William Samelson

One Bridge to Life:
A Personal Memoir

 

 

 

 

In the years since the brutality of Nazi-occupied Poland, William Samelson, a survivor, has made peace with his past. His riveting autobiographical novel is an emphatic celebration of life.

The year is 1939. The boy is eleven-year-old Wilek Samelson. As the Nazis tighten their grip on Poland, young Wilek's beloved home and way of life begin to unravel.

Through the next harrowing years of war, labor camps and incalculable personal loss, boy quickly becomes man. Wilek manages to escape the Nazis, courageously participating in the partisan underground activity. Relentlessly hunted down and recaptured by the SS, he survives the final years of war in the infamous Buchenwald concentration camp, until liberation in 1945.

From this suspenseful and emotion-charged portrait of a world gone mad, emerges Samelson's unique perspective on the unspeakable. In place of unseeing bitterness and hatred, Samelson affirms the difference between the Nazis who persecuted his family and people, and those Germans who were caught between the mission of Hitler and their own humanity. Electrifying instances of heroism and cruelty abound. We instinctively know this story is not only true, but true to human nature.

The theme of the book belongs into the segment of what is called "Literature Against War," which had its beginnings in modern expression with Erich Maria Remarque and his "All's Quiet on the Western Front." It carries a universal theme rendered by writers who describe war as an inner experience of a national-global or existential meaning. It is a heroically unifying experience of personal dimensions and a symbol of a cultural transformation with heroic fatalism. It also depicts a political controversy which was, for obvious reasons, violently resolved in the years 1933-1945 with tragic implication on all sides. Nevertheless, the Nazi times set the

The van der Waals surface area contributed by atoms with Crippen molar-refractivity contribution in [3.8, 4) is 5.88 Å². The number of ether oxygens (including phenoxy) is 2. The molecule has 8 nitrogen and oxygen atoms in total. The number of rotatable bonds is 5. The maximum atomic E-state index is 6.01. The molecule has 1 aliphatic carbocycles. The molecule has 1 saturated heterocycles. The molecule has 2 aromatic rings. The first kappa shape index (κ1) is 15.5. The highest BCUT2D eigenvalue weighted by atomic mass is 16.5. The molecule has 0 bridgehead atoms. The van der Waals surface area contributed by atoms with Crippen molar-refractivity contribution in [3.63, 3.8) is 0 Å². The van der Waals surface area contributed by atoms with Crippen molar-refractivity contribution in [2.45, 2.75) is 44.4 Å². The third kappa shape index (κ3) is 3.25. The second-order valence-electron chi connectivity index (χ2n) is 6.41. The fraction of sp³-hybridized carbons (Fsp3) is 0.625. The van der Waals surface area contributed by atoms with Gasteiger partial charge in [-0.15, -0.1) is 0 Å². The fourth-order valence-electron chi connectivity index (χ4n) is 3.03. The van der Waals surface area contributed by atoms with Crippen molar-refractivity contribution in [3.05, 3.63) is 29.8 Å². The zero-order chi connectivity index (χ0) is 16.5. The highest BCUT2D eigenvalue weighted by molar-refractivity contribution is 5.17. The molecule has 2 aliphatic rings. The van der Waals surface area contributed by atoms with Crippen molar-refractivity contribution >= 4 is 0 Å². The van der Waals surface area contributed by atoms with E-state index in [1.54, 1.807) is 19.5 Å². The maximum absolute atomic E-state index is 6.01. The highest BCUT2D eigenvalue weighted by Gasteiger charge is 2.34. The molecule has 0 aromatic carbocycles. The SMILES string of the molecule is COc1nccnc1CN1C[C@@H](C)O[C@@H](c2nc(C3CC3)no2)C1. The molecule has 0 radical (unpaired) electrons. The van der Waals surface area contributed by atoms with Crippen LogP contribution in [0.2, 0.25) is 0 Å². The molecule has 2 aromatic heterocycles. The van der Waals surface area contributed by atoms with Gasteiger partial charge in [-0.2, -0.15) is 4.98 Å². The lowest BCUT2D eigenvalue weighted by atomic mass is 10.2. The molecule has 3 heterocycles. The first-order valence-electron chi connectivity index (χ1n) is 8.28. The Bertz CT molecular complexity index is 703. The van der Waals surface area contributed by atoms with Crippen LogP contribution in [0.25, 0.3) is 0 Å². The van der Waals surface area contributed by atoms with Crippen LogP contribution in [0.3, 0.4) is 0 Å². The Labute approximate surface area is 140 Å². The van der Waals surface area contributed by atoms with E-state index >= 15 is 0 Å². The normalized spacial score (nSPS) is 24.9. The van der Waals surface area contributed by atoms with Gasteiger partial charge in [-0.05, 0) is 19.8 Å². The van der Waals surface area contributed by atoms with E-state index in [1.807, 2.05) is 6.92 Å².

tone for the second half of the century marked by incidences of genocidal lust and a wanton disregard of individual rights all over the globe. The losses in material were staggering, but those of human lives would prove irreparable in the course of human affairs for centuries to come. Most troubling, however, were the losses of children's lives, murdered mercilessly by ambitious leaders without the least concern for their value in the process of cultural, spiritual, evolution of humanity.

 

 

 

Created by The Authors Guild

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